Taxes are one of life’s two certainties. But we might add a third one: ploys during tax season used to steal your refund. Since the IRS has extended the 2019 tax filing date until July 15, 2020, in response to the financial fallout from COVID-19, we expect to see a significant uptick in the number of tax-related identity theft cases.
Here’s how we think the next wave of tax identity scams likely will go down: Most employees received their W-2 forms in January. Since many of us procrastinate and wait until the last minute, a scammer who has access to someone’s compromised Personally Identifiable Information (PII) — elements such as a Social Security number (SSN), birth date, full name, and street address — can take advantage of the January-to-July time interval to file a phony claim in that person’s name. Because the IRS generally tries to process refunds in as little as three weeks, the scammers receive their fraudulent refunds in the mail or electronically and convert it into untraceable cash.
In 2019, the U.S. Treasury Inspector General’s office confirmed 13,737 fraudulent tax returns involving identity theft and identified more than 3 million additional tax returns flagged for identity theft, preventing refunds totaling $14.7 billion from being issued.
With the filing extension, the tax cheats will have that much more time and opportunity to defraud unsuspecting (and likely highly distracted) taxpayers. The situation is even worse for people who don’t expect to receive a refund in the first place.
Anatomy of a Tax Identity Scam
Tax identity theft is especially difficult to detect before the fraud occurs. But here are the most common telltale signs:
- If your federal income tax return has already been filed by someone else using your PII, they may try to shortstop your refund. When you later file your return, the IRS will send you a notice letter indicating that your refund has already been issued.
- Sometimes, identity thieves who have stolen your SSN will use it to obtain employment and not pay taxes. Their employers will report those earnings to the IRS, but when you file your real return, you obviously won’t include the phony income. Once the IRS catches the discrepancy, it will send you an action letter stating that you’ve failed to declare all of your income.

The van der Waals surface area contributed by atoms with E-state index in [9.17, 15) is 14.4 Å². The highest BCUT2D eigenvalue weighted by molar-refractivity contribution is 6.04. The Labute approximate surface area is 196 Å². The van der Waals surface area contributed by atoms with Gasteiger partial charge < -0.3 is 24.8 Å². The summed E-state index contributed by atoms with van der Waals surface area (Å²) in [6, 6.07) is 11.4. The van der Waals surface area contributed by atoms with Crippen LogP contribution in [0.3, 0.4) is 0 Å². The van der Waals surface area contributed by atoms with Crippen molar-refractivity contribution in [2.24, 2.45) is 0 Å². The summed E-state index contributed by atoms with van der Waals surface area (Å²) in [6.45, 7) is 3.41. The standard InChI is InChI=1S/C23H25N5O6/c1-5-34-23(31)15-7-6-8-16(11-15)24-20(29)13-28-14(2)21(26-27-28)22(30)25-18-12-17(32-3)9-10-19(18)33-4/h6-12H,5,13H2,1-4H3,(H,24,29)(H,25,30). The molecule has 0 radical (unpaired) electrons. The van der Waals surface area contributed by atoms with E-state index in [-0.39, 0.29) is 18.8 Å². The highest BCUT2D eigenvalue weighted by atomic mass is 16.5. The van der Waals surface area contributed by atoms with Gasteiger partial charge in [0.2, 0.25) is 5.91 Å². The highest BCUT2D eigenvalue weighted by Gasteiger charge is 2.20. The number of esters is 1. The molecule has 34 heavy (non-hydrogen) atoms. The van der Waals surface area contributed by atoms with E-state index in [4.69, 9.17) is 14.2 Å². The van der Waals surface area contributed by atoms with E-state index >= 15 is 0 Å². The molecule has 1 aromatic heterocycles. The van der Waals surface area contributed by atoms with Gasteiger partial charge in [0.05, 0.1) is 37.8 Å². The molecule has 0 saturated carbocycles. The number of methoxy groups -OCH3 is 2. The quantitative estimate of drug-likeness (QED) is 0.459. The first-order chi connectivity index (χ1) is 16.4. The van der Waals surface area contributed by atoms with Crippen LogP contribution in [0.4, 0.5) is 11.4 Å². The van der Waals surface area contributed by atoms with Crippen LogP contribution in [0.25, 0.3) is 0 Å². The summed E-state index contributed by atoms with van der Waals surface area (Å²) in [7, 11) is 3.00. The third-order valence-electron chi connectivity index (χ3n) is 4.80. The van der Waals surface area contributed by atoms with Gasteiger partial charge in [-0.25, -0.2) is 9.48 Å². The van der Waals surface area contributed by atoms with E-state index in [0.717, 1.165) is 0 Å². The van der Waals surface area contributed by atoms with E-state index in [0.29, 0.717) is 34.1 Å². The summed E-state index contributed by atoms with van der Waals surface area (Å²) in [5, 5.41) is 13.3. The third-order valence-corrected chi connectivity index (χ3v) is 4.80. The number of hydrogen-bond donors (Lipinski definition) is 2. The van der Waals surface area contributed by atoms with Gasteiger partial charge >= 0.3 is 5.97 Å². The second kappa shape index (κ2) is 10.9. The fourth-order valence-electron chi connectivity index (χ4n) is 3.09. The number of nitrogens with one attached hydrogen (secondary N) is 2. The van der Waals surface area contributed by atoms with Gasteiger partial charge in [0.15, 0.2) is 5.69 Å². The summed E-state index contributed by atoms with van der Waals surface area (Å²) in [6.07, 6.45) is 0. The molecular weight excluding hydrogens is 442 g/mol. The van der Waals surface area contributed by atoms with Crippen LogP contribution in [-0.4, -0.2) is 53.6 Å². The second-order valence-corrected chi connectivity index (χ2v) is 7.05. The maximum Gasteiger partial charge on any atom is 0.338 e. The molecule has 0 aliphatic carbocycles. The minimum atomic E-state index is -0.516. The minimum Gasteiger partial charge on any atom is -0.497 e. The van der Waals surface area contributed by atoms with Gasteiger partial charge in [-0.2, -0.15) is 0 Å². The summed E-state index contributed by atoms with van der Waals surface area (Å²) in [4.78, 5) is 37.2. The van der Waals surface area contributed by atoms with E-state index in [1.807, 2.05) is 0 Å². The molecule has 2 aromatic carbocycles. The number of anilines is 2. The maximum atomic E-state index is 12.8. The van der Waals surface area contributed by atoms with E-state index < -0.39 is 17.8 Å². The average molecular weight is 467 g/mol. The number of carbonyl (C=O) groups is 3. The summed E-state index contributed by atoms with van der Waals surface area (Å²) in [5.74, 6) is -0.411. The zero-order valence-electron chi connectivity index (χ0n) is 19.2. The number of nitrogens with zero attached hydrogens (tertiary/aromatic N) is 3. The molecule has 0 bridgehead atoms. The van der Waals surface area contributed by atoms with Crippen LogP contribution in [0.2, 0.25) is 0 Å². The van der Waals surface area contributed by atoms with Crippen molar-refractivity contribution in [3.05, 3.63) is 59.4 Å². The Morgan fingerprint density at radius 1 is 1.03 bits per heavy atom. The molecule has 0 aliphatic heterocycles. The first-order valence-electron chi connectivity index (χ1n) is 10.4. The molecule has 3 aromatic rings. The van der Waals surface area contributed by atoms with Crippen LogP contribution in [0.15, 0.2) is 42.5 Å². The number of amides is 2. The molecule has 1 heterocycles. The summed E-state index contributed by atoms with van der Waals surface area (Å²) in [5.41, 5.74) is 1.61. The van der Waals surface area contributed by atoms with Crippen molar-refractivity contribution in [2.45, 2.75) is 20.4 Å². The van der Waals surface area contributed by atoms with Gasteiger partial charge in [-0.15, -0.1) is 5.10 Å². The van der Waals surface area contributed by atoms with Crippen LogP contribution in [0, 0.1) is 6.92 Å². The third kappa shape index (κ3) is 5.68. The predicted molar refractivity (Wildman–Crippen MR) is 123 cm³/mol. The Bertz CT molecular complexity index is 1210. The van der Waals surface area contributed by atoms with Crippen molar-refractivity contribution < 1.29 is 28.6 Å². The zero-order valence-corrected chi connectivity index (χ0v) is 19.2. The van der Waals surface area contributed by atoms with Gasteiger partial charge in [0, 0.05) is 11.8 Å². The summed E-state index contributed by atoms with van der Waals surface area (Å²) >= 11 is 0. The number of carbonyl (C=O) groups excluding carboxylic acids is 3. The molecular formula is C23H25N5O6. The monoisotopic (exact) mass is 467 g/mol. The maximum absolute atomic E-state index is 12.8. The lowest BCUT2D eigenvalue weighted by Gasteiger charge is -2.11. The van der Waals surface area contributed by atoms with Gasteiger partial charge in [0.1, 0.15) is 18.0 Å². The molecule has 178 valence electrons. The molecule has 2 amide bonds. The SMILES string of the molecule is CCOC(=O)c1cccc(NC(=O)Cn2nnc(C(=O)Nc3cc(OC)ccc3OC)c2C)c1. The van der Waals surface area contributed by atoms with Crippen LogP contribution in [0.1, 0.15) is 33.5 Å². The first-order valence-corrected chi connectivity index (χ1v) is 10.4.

- If your income falls below a certain level, you may not be required to file a return. However, if someone has used your SSN to get a job that generates enough taxable income, and they fail to file a return, you may receive a collections notice — often a sign of identity theft.
- More recently, there’s been an outbreak of COVID-19 scams related to economic impact payments, whereby identity thieves have been deploying a rash of calls, texts, and email phishing attempts that ask you to verify or provide your financial information so you can get a government payment or refund faster. The IRS never contacts taxpayers using these methods. Instead, go directly to gov for the most up-to-date information.
Victims of tax identity fraud usually only find out that they’ve been ripped off when the IRS refuses to process the legitimate return because, according to its records, the taxpayers have already filed returns, and refund checks have been issued. In some cases, tax identity thieves use children’s stolen SSN or a deceased taxpayer’s stolen identity to try to get a refund or to claim the children as dependents. Worse yet, it reportedly can take months, and in some cases years, to remedy tax-related identity theft and square accounts with the IRS.
4 Recommendations for Avoiding Tax Identity Theft
With all that’s happening with COVID-19, job disruptions, and the related financial fallout, avoiding being victimized by tax-season scams may be low on your to-do list. But here are four easy steps you can take to remain vigilant:
- File early. If you can file your return early, do so. The IRS processes returns mostly on a “first come, first served” basis, and filing early takes the advantage of time delays away from criminals.
- Secure your sensitive information. If you would not put it on the outside of an envelope and mail it, it is sensitive information. Never send such information via email or text or provide it over the phone to unknown callers. The IRS will never contact you by email, phone, or text, so if you receive requests through one of these channels that appear to come from the IRS, ignore them (or at least call your local IRS office to verify before doing anything about then). If you file online, always use a secure connection. Don’t file your taxes using an unsecured public Wi-Fi, and don’t write down passwords in public areas. Whenever possible, hand-deliver or security ship your sensitive tax documents to your trusted tax preparer and use the Certified Mail or Signature Required options to confirm delivery.
- Protect your Social Security number. If you suspect your SSN has been lost, stolen, or compromised, you’re at a higher risk of identity theft. Be very suspicious if (1) you receive a letter from the IRS about a tax return you did not file; (2) are not permitted to e-file your tax return because of a duplicate SSN; (3) receive a notification that an online IRS account has been created in your name when you never took any action; or (4) you get a notice from the IRS claiming that you received wages from an employer you’ve never heard of or worked for.
- Check your credit report regularly, at least once a year. It is always a good idea to check your credit report during tax season and place a credit freeze when necessary.
If you or your business has been victimized by tax-related identity theft, visit this IRS website page to learn about further actions you can take. In addition, there are a number of identity theft protection solutions from IdentityForce that can help put your mind at ease.
Get started with a free 30-day trial of the #1 consumer-rate Identity Theft Protection from IdentityForce.